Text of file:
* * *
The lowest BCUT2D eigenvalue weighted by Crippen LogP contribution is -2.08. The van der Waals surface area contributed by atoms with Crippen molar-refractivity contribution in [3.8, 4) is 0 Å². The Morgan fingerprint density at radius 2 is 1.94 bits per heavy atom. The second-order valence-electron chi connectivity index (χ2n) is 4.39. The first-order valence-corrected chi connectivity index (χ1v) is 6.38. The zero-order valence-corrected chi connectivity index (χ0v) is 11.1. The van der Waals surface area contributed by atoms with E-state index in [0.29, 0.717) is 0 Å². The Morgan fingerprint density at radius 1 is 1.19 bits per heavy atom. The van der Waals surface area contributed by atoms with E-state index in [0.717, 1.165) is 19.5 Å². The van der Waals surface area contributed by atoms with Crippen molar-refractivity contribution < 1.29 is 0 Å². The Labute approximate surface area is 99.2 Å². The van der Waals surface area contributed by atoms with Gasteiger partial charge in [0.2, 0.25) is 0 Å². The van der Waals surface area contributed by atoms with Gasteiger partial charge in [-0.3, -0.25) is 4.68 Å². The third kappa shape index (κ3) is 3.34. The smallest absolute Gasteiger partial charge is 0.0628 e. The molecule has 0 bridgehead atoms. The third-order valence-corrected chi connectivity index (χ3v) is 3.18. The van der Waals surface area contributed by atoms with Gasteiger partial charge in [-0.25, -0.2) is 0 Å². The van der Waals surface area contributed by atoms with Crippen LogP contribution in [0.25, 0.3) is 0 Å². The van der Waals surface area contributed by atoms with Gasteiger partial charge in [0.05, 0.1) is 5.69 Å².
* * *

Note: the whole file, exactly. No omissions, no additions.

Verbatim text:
The lowest BCUT2D eigenvalue weighted by Crippen LogP contribution is -2.08. The van der Waals surface area contributed by atoms with Crippen molar-refractivity contribution in [3.8, 4) is 0 Å². The Morgan fingerprint density at radius 2 is 1.94 bits per heavy atom. The second-order valence-electron chi connectivity index (χ2n) is 4.39. The first-order valence-corrected chi connectivity index (χ1v) is 6.38. The zero-order valence-corrected chi connectivity index (χ0v) is 11.1. The van der Waals surface area contributed by atoms with E-state index in [0.29, 0.717) is 0 Å². The Morgan fingerprint density at radius 1 is 1.19 bits per heavy atom. The van der Waals surface area contributed by atoms with E-state index in [0.717, 1.165) is 19.5 Å². The van der Waals surface area contributed by atoms with Crippen molar-refractivity contribution < 1.29 is 0 Å². The Labute approximate surface area is 99.2 Å². The van der Waals surface area contributed by atoms with Gasteiger partial charge in [0.2, 0.25) is 0 Å². The van der Waals surface area contributed by atoms with Gasteiger partial charge in [-0.3, -0.25) is 4.68 Å². The third kappa shape index (κ3) is 3.34. The smallest absolute Gasteiger partial charge is 0.0628 e. The molecule has 0 bridgehead atoms. The third-order valence-corrected chi connectivity index (χ3v) is 3.18. The van der Waals surface area contributed by atoms with Gasteiger partial charge in [-0.25, -0.2) is 0 Å². The van der Waals surface area contributed by atoms with Crippen LogP contribution in [0.25, 0.3) is 0 Å². The van der Waals surface area contributed by atoms with Gasteiger partial charge in [0.05, 0.1) is 5.69 Å².